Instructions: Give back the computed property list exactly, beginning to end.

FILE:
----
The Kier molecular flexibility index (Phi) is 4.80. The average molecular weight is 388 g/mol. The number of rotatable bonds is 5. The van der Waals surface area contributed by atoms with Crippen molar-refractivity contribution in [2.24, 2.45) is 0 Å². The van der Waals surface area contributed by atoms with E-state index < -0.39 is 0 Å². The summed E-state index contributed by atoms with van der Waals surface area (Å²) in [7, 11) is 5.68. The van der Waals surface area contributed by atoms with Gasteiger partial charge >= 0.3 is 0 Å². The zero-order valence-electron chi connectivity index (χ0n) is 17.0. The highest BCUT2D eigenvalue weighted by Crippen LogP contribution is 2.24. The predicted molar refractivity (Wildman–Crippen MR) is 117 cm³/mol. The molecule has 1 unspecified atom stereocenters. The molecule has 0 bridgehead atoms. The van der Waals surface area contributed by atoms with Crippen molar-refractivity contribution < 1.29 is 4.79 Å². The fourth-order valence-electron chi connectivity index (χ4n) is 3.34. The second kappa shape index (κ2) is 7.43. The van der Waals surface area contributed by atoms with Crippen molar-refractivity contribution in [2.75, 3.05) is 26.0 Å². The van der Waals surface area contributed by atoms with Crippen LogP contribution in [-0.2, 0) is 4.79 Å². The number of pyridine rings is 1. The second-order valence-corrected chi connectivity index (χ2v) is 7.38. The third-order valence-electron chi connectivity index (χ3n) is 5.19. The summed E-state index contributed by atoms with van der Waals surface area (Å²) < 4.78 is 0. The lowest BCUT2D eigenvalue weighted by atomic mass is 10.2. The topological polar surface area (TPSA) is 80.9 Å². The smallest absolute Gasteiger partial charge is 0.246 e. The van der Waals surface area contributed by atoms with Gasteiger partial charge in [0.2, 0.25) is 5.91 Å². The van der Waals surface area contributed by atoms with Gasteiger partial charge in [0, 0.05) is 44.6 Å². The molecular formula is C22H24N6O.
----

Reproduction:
The Kier molecular flexibility index (Phi) is 4.80. The average molecular weight is 388 g/mol. The number of rotatable bonds is 5. The van der Waals surface area contributed by atoms with Crippen molar-refractivity contribution in [2.24, 2.45) is 0 Å². The van der Waals surface area contributed by atoms with E-state index < -0.39 is 0 Å². The summed E-state index contributed by atoms with van der Waals surface area (Å²) in [7, 11) is 5.68. The van der Waals surface area contributed by atoms with Gasteiger partial charge >= 0.3 is 0 Å². The zero-order valence-electron chi connectivity index (χ0n) is 17.0. The highest BCUT2D eigenvalue weighted by Crippen LogP contribution is 2.24. The predicted molar refractivity (Wildman–Crippen MR) is 117 cm³/mol. The molecule has 1 unspecified atom stereocenters. The molecule has 0 bridgehead atoms. The van der Waals surface area contributed by atoms with Crippen molar-refractivity contribution < 1.29 is 4.79 Å². The fourth-order valence-electron chi connectivity index (χ4n) is 3.34. The second kappa shape index (κ2) is 7.43. The van der Waals surface area contributed by atoms with Crippen molar-refractivity contribution in [2.75, 3.05) is 26.0 Å². The van der Waals surface area contributed by atoms with Crippen LogP contribution in [-0.2, 0) is 4.79 Å². The number of pyridine rings is 1. The second-order valence-corrected chi connectivity index (χ2v) is 7.38. The third-order valence-electron chi connectivity index (χ3n) is 5.19. The summed E-state index contributed by atoms with van der Waals surface area (Å²) < 4.78 is 0. The lowest BCUT2D eigenvalue weighted by atomic mass is 10.2. The topological polar surface area (TPSA) is 80.9 Å². The smallest absolute Gasteiger partial charge is 0.246 e. The van der Waals surface area contributed by atoms with Gasteiger partial charge in [0.2, 0.25) is 5.91 Å². The van der Waals surface area contributed by atoms with Gasteiger partial charge in [0, 0.05) is 44.6 Å². The molecular formula is C22H24N6O.